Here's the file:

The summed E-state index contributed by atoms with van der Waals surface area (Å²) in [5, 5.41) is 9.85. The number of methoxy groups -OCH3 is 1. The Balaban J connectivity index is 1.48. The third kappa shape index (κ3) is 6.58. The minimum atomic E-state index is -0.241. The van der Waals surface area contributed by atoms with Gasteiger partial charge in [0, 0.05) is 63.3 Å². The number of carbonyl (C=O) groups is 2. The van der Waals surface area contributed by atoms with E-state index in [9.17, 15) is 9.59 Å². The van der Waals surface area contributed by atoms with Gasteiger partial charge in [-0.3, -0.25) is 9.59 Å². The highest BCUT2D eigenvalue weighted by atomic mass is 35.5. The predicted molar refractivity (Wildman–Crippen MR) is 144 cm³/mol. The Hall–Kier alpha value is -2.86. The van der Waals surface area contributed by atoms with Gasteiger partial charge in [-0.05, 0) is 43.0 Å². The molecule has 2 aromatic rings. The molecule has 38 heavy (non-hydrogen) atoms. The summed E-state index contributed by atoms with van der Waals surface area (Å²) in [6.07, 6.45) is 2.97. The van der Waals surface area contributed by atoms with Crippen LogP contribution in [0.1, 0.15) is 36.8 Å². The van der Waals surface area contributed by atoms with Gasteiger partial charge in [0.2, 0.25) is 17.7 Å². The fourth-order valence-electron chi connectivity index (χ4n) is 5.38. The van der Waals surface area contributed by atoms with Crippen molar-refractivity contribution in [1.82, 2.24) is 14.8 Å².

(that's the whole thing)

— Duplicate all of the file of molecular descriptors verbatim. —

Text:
The summed E-state index contributed by atoms with van der Waals surface area (Å²) in [5, 5.41) is 9.85. The number of methoxy groups -OCH3 is 1. The Balaban J connectivity index is 1.48. The third kappa shape index (κ3) is 6.58. The minimum atomic E-state index is -0.241. The van der Waals surface area contributed by atoms with Gasteiger partial charge in [0, 0.05) is 63.3 Å². The number of carbonyl (C=O) groups is 2. The van der Waals surface area contributed by atoms with E-state index in [9.17, 15) is 9.59 Å². The van der Waals surface area contributed by atoms with Gasteiger partial charge in [-0.3, -0.25) is 9.59 Å². The highest BCUT2D eigenvalue weighted by atomic mass is 35.5. The predicted molar refractivity (Wildman–Crippen MR) is 144 cm³/mol. The Hall–Kier alpha value is -2.86. The van der Waals surface area contributed by atoms with Gasteiger partial charge in [-0.05, 0) is 43.0 Å². The molecule has 2 aromatic rings. The molecule has 38 heavy (non-hydrogen) atoms. The summed E-state index contributed by atoms with van der Waals surface area (Å²) in [6.07, 6.45) is 2.97. The van der Waals surface area contributed by atoms with Crippen LogP contribution in [0.1, 0.15) is 36.8 Å². The van der Waals surface area contributed by atoms with Gasteiger partial charge in [0.2, 0.25) is 17.7 Å². The fourth-order valence-electron chi connectivity index (χ4n) is 5.38. The van der Waals surface area contributed by atoms with Crippen molar-refractivity contribution in [1.82, 2.24) is 14.8 Å².